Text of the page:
Build your vocabulary with Merriam-Webster's Word of the Day! Each day a Merriam-Webster editor offers insight into a fascinating new word -- explaining its meaning, current use, and little-known details about its origin.
June 11th, 2015
Episode 223 of 923 episodes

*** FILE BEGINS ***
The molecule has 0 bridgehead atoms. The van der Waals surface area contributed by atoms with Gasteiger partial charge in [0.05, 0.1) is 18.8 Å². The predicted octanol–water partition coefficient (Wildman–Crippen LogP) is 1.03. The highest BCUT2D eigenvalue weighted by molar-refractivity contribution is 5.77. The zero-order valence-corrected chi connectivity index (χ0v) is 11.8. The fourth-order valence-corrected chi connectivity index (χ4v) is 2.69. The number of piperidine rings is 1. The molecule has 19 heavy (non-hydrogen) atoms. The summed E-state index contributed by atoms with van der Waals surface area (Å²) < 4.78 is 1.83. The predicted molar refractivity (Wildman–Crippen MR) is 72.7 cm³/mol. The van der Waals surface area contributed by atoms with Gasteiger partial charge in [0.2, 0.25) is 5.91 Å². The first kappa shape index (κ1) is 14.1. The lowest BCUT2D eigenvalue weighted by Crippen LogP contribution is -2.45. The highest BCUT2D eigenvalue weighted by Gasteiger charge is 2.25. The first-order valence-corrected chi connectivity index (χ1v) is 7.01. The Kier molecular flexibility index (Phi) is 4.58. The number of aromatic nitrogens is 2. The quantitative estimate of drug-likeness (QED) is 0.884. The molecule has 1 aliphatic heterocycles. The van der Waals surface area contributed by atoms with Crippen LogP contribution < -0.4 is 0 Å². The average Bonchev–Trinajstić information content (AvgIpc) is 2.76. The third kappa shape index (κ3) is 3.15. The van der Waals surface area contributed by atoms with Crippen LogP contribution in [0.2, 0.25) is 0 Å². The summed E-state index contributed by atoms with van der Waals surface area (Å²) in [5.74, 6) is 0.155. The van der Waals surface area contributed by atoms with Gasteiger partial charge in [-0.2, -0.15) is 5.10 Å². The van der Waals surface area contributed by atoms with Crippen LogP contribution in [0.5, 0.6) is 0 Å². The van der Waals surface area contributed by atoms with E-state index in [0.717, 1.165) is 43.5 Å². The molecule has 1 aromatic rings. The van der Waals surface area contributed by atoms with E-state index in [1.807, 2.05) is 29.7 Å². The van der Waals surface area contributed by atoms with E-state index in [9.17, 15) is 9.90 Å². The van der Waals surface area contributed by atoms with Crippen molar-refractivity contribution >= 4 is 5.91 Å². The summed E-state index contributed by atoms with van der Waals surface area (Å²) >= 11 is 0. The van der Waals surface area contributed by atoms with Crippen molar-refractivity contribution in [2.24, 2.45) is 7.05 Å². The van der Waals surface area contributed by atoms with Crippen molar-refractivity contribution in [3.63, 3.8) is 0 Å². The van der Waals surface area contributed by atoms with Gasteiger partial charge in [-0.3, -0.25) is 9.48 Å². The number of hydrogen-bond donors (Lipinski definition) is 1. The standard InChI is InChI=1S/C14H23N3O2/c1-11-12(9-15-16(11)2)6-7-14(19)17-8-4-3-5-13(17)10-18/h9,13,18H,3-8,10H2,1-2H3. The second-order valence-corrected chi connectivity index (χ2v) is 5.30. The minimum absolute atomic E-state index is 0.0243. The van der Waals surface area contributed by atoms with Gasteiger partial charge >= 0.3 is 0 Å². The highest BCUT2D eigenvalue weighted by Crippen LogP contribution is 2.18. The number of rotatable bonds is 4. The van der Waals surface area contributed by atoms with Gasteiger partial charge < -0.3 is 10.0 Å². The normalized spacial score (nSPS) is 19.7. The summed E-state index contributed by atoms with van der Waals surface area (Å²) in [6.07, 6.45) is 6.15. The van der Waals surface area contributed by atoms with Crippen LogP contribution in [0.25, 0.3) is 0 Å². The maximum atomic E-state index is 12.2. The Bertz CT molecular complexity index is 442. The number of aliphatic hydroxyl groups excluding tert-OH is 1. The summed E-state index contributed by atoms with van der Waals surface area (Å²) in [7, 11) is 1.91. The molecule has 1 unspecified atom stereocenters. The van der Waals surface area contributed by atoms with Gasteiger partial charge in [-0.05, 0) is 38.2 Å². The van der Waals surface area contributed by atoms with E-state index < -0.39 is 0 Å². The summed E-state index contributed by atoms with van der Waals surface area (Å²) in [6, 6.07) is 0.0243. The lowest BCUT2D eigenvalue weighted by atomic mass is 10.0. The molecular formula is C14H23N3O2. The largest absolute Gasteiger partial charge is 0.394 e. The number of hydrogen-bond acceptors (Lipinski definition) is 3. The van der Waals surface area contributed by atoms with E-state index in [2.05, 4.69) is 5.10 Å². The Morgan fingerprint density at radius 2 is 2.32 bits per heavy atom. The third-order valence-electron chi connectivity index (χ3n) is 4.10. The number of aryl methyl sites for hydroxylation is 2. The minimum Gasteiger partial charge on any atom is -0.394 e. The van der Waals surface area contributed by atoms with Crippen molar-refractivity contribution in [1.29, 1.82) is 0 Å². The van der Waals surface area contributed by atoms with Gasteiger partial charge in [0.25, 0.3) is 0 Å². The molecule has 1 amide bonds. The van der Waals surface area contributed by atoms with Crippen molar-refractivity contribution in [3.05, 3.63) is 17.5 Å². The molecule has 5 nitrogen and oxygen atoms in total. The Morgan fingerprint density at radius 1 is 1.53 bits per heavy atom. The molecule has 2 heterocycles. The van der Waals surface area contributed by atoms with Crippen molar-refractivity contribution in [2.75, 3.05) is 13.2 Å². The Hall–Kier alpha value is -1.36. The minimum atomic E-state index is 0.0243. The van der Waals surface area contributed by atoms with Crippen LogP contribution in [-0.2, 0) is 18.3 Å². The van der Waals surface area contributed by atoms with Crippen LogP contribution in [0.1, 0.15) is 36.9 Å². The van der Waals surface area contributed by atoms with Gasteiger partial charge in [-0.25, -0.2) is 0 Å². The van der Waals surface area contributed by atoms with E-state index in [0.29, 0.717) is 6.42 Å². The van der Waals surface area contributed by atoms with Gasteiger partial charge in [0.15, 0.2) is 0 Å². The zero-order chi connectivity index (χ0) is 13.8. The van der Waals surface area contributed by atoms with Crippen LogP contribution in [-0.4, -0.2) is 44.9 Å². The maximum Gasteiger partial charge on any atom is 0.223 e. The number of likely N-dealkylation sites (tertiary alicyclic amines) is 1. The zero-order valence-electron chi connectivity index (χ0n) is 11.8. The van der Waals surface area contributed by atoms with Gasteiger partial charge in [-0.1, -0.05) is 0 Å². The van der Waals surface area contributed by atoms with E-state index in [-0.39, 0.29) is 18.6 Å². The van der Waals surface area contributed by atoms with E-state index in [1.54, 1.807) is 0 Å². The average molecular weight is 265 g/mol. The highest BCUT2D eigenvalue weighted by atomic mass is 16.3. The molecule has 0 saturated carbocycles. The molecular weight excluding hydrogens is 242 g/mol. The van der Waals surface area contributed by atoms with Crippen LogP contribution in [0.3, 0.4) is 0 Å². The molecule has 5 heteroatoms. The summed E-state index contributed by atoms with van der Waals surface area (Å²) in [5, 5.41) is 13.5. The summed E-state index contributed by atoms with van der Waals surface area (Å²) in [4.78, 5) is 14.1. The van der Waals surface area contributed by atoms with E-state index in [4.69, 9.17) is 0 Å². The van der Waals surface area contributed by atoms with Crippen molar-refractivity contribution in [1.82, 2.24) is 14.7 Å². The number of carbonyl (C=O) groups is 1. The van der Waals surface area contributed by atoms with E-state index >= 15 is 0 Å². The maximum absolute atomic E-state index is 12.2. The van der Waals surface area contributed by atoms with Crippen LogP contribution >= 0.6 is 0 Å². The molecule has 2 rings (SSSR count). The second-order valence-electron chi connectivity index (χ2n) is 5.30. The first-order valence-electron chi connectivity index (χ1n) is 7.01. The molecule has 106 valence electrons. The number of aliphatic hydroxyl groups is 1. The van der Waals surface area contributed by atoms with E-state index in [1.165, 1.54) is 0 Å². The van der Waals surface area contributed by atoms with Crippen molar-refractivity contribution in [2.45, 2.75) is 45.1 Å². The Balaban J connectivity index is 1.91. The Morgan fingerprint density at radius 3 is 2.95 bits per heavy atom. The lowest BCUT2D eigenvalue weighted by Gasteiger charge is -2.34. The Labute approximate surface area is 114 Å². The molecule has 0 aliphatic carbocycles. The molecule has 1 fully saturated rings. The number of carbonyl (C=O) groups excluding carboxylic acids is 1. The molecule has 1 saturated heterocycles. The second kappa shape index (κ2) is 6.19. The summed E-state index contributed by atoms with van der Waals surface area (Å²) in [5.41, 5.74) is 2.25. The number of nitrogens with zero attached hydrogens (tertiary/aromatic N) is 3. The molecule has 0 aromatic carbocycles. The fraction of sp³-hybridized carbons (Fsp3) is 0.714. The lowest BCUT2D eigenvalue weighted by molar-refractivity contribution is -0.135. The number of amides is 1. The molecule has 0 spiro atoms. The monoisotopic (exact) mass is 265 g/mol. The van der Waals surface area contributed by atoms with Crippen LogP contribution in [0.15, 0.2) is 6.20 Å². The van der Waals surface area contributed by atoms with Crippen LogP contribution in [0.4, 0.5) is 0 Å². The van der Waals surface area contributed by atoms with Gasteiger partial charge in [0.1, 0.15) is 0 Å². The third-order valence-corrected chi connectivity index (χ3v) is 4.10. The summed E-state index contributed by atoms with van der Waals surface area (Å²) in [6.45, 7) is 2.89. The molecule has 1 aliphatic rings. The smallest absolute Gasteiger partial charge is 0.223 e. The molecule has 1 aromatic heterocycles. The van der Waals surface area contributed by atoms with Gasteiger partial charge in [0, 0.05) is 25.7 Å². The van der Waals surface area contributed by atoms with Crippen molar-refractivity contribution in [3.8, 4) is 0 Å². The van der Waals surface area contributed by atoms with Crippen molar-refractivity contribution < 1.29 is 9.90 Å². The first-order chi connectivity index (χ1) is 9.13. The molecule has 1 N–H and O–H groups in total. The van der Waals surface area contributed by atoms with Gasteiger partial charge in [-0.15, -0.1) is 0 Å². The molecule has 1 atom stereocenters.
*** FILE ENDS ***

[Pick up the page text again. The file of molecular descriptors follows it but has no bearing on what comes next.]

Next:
Merriam-Webster's Word of the Day for June 11, 2015 is: inculcate \in-KUL-kayt\ verb : to teach and impress by frequent repetitions or admonitions Examples: Mark and Victoria tried to inculcate in their children the values of hard work, self-reliance, and respect for other people. "When Duke went to seven Final Fours over a nine-year span from 1986 through 1994, the Blue Devils were invariably led by juniors and seniors inculcated in how Krzyzewski wanted the game played." Barry Jacobs, Charlotte (North Carolina) News & Observer, April 10, 2015 Did you know? Inculcate derives from the past participle of the Latin verb inculcare, meaning "to tread on." In Latin, inculcare possesses both literal and figurative meanings, referring to either the act of walking over something or to that of impressing something upon the mind, often by way of steady repetition. It is the figurative sense that survives with inculcate, which was first used in English in the 16th century. Inculcare was formed in Latin by combining the prefix in- with calcare, meaning "to trample," and ultimately derives from the noun calx, meaning "heel." In normal usage inculcate is typically followed by the prepositions in or into, with the object of the preposition being the person or thing receiving the instruction.